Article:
The patients are crowding in. We have made three bob this week. We have vaxenated a baby and got hold of a man with consumption, and to-day a gipsy’s cart came up to the door selling baskets and chairs so we determined not to let the man ring as long as he liked. After he had rang two or three times Arthur yelled out at the pitch of his voice, Go a way but the man rang again so I went down to the door and pulled open the letter box and cried out go a way. The man began to swear at me and say that he wanted to see Arthur. All this time Arthur thought that the door was open and was yelling Shut that door. Then I came upstairs and told Arthur what the man had said so Arthur went down and opened the door and we found out that the gipsy’s child had measles…After all we got sixpence out of them and that is all ways something.
Doyle adds: “I remember the incident well, and certainly my sudden change of tone from the indignant householder, who is worried by a tramp, to my best bedside manner in the hopes of a fee, must have been very amusing. My recollection is, however, that it was the Gipsy who got sixpence out of us.”
The early years of his move to Southsea were tough. Doyle recalls “picking up a patient here and a patient there until the nucleus of a little practice had been formed.”
Doyle also learned to network: “I mixed with people so far as I could, for I learned that a brass plate alone will never attract, and people must see the human being who lies in wait behind it. Some of my tradespeople gave me their custom in return for mine, and mine was so small that I was likely to have the best of the bargain. There was a grocer who developed epileptic fits, which meant butter and tea to us. Poor fellow, he could never have realized the mixed feelings with which I received the news of a fresh outbreak.”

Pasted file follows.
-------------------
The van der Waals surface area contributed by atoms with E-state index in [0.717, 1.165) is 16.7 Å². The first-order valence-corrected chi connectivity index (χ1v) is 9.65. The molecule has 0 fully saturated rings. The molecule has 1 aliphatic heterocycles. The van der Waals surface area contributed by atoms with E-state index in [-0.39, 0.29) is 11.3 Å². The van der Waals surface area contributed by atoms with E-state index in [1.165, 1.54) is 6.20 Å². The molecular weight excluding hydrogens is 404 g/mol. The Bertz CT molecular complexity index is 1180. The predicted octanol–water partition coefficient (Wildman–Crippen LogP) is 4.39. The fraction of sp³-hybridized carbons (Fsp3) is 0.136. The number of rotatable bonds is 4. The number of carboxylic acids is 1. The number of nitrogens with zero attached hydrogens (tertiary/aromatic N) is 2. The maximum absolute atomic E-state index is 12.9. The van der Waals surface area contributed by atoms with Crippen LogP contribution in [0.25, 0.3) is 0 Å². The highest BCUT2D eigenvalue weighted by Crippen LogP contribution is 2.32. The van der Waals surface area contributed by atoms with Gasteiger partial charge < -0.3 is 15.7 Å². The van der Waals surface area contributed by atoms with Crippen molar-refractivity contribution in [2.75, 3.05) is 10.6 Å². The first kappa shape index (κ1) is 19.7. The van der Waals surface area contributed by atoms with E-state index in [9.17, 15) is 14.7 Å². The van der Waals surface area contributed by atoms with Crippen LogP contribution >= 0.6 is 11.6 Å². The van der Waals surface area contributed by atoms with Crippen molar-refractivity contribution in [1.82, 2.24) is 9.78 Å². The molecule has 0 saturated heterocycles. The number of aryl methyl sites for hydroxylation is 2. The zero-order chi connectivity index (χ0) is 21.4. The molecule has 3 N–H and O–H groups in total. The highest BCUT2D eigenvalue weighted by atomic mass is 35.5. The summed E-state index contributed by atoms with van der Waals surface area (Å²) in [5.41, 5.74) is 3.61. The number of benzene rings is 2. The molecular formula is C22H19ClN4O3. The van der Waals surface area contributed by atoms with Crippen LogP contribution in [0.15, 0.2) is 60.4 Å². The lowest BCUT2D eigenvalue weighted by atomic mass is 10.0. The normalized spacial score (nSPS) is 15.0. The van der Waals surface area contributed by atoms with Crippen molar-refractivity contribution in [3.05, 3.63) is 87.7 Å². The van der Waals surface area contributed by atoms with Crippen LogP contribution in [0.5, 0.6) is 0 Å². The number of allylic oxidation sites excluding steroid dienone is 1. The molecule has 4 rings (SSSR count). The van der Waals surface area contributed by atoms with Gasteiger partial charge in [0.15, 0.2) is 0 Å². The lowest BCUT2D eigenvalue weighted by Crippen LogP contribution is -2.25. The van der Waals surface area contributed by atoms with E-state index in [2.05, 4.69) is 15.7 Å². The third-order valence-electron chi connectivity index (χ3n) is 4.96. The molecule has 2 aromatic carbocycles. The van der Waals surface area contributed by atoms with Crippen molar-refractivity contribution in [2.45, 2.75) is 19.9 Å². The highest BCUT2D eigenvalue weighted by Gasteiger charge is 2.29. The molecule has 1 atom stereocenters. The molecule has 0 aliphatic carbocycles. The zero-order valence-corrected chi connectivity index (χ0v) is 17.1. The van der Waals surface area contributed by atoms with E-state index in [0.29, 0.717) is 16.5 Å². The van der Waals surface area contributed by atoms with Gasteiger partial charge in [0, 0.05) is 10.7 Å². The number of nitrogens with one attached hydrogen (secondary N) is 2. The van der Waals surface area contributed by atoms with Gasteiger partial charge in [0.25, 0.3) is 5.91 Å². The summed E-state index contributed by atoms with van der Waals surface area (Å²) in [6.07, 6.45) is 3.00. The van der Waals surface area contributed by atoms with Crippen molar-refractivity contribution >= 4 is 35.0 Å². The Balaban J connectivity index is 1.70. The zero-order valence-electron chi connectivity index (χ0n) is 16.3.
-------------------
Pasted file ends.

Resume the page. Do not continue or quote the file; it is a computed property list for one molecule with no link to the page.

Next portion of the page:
The characters in Portsmouth he also writes of with brilliance, as of the “very tall, horse-faced old lady with an extraordinary dignity of bearing,” of whom he recalls:
She would sit framed in the window of her little house, like the picture of a grande dame of the old régime. But every now and again she went on a wild burst, in the course of which she would skim plates out of the window at the passers-by. I was the only one who had influence over her at such times, for she was a haughty, autocratic old person. Once she showed an inclination to skim a plate at me also, but I quelled her by assuming a gloomy dignity as portentous as her own. She had some art treasures which she heaped upon me when she was what we will politely call “ill,” but claimed back again the moment she was well. Once when she had been particularly troublesome I retained a fine lava jug, in spite of her protests, and I have got it yet.
It was in this life that Conan Doyle decided that he had best supplement his income through writing. It is the fame he gained from his work that makes the celebration of his life such fun. And that’s why I love it when people are so surprised to hear that this town was where it all began.